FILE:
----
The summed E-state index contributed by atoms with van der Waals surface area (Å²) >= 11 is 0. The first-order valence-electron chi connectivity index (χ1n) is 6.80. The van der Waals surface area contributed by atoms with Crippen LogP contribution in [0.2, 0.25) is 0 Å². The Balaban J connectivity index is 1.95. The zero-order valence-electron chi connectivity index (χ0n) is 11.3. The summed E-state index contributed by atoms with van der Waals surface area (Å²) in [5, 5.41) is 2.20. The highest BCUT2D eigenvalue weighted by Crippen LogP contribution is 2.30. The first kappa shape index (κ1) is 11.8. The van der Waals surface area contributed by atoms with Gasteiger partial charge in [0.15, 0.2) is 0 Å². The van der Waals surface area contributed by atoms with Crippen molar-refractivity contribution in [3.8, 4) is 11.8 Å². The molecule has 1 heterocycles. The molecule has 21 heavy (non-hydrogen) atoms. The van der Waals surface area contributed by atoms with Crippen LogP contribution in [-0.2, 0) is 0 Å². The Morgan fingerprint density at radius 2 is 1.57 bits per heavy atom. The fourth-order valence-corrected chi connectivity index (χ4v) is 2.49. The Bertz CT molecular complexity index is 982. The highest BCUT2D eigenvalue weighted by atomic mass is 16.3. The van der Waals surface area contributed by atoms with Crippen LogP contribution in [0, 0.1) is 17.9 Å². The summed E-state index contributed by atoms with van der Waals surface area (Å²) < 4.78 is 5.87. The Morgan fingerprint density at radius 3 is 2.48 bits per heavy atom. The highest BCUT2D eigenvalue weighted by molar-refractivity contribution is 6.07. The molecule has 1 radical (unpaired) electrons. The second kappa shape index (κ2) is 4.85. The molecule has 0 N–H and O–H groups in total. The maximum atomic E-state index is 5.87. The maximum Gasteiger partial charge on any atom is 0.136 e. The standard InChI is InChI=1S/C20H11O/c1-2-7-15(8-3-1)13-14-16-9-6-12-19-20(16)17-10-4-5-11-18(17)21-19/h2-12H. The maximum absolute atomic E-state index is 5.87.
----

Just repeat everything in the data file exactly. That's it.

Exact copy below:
The summed E-state index contributed by atoms with van der Waals surface area (Å²) >= 11 is 0. The first-order valence-electron chi connectivity index (χ1n) is 6.80. The van der Waals surface area contributed by atoms with Crippen LogP contribution in [0.2, 0.25) is 0 Å². The Balaban J connectivity index is 1.95. The zero-order valence-electron chi connectivity index (χ0n) is 11.3. The summed E-state index contributed by atoms with van der Waals surface area (Å²) in [5, 5.41) is 2.20. The highest BCUT2D eigenvalue weighted by Crippen LogP contribution is 2.30. The first kappa shape index (κ1) is 11.8. The van der Waals surface area contributed by atoms with Gasteiger partial charge in [0.15, 0.2) is 0 Å². The van der Waals surface area contributed by atoms with Crippen molar-refractivity contribution in [3.8, 4) is 11.8 Å². The molecule has 1 heterocycles. The molecule has 21 heavy (non-hydrogen) atoms. The van der Waals surface area contributed by atoms with Crippen LogP contribution in [-0.2, 0) is 0 Å². The Morgan fingerprint density at radius 2 is 1.57 bits per heavy atom. The fourth-order valence-corrected chi connectivity index (χ4v) is 2.49. The Bertz CT molecular complexity index is 982. The highest BCUT2D eigenvalue weighted by atomic mass is 16.3. The van der Waals surface area contributed by atoms with Crippen LogP contribution in [0, 0.1) is 17.9 Å². The summed E-state index contributed by atoms with van der Waals surface area (Å²) < 4.78 is 5.87. The Morgan fingerprint density at radius 3 is 2.48 bits per heavy atom. The highest BCUT2D eigenvalue weighted by molar-refractivity contribution is 6.07. The molecule has 1 radical (unpaired) electrons. The second kappa shape index (κ2) is 4.85. The molecule has 0 N–H and O–H groups in total. The maximum atomic E-state index is 5.87. The maximum Gasteiger partial charge on any atom is 0.136 e. The standard InChI is InChI=1S/C20H11O/c1-2-7-15(8-3-1)13-14-16-9-6-12-19-20(16)17-10-4-5-11-18(17)21-19/h2-12H. The maximum absolute atomic E-state index is 5.87.